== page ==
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How Luxury Hotels Are Helping Refugees

One stitch at a time.

 

Even before COVID, travellers were looking beyond superior service and lavish amenities at their five-star hotels. With luxury nomads more discerning than ever, holding onto the loyalty of a guest means going beyond just butler services and a friendly smile upon arrival.

Words like sustainability, climate change, renewable resources, and farm-to-table are great selling points. Now, phrases like social responsibility and marginalized communities have entered the lexicon of the highly volatile hospitality industry.

In Switzerland, one of the country’s finest five-star luxury hotels, the Alpina Gstaad, is continuing its long-term philanthropic tradition of being socially responsible, lending a hand to help the more than 50,000 marginalized Syrian refugees in Jordan. SEP Jordan will be hosting a series of pop-ups at the the Alpina Gstaad during the summer, sharing women’s garments made by refugees.

 

 

“Our aim is for the Alpina Gstaad to serve as an incubator, bringing unusual experiences to our guests with activities that are aligned with our values,” explains general manager Tim Weiland. “Our guests are discerning and curious, and we as hoteliers look to satisfy, to anticipate their curiosity. These one-of-a-kind hand-embroidered fashions and the stories they tell should spark curiosity,” Weiland says.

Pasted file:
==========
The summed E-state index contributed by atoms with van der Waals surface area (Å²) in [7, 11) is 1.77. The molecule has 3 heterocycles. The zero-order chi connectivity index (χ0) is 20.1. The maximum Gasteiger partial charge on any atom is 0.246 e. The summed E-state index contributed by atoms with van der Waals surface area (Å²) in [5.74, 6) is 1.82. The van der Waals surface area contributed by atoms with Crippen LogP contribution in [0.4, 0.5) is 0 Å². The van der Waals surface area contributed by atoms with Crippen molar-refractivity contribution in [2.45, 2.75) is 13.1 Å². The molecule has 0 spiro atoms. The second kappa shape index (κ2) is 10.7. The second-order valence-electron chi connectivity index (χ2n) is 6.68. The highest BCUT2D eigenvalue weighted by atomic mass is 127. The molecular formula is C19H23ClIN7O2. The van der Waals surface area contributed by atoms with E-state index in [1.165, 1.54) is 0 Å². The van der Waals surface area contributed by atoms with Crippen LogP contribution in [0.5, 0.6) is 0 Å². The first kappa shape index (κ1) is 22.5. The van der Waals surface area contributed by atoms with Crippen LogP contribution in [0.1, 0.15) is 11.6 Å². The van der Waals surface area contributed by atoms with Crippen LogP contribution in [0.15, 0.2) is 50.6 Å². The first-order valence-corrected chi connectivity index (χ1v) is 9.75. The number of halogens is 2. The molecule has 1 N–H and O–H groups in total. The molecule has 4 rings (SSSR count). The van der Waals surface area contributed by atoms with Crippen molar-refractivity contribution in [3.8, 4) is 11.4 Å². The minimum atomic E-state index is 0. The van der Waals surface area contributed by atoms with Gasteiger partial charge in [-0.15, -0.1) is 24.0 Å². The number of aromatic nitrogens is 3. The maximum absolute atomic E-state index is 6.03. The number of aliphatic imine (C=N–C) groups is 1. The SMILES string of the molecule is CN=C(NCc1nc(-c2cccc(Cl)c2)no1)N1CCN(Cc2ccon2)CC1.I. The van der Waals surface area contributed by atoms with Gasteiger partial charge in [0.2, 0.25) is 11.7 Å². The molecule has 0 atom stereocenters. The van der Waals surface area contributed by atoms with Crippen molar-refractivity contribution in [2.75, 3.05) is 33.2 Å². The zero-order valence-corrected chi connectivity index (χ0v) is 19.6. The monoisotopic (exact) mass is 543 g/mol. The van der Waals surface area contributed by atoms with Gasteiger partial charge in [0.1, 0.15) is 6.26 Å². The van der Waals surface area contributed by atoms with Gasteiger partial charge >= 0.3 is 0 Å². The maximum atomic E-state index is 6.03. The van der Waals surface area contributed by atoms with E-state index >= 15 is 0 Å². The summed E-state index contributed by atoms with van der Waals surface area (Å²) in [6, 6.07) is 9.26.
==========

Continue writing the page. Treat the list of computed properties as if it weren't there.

In addition, the hotel will be working to support six of the 17 sustainable development goals laid out by the United Nations.

The founder of SEP Jordan, Roberta Ventura, says that her actions in helping the women of Jordan go behind just giving them money—it is about self-worth. “I could no longer wait for solutions to solve some of the problems faced by refugees. I remember seeing a woman crying desperately in a Jerash camp [in Jordan] because she was humiliated to accept a donation. That is when I fully understood that the only way to help is to create sources of employment and give them their dignity back,” says the former banker.

 

 

Similarly, Soneva Jani in the Maldives launched the world’s first sustainable resort boutique last year, selling only brands that follow an environmentally or socially conscious ethos. With more than 25 international designers on offer, such as Turkish brand My Beachy Side, it sells hand-crocheted coverups to help disadvantaged women and Syrian refugees.

Sunbathing in Noonu Atoll and relaxing on the sandy white beaches just came with an even better excuse to spend frivolously while on vacation.

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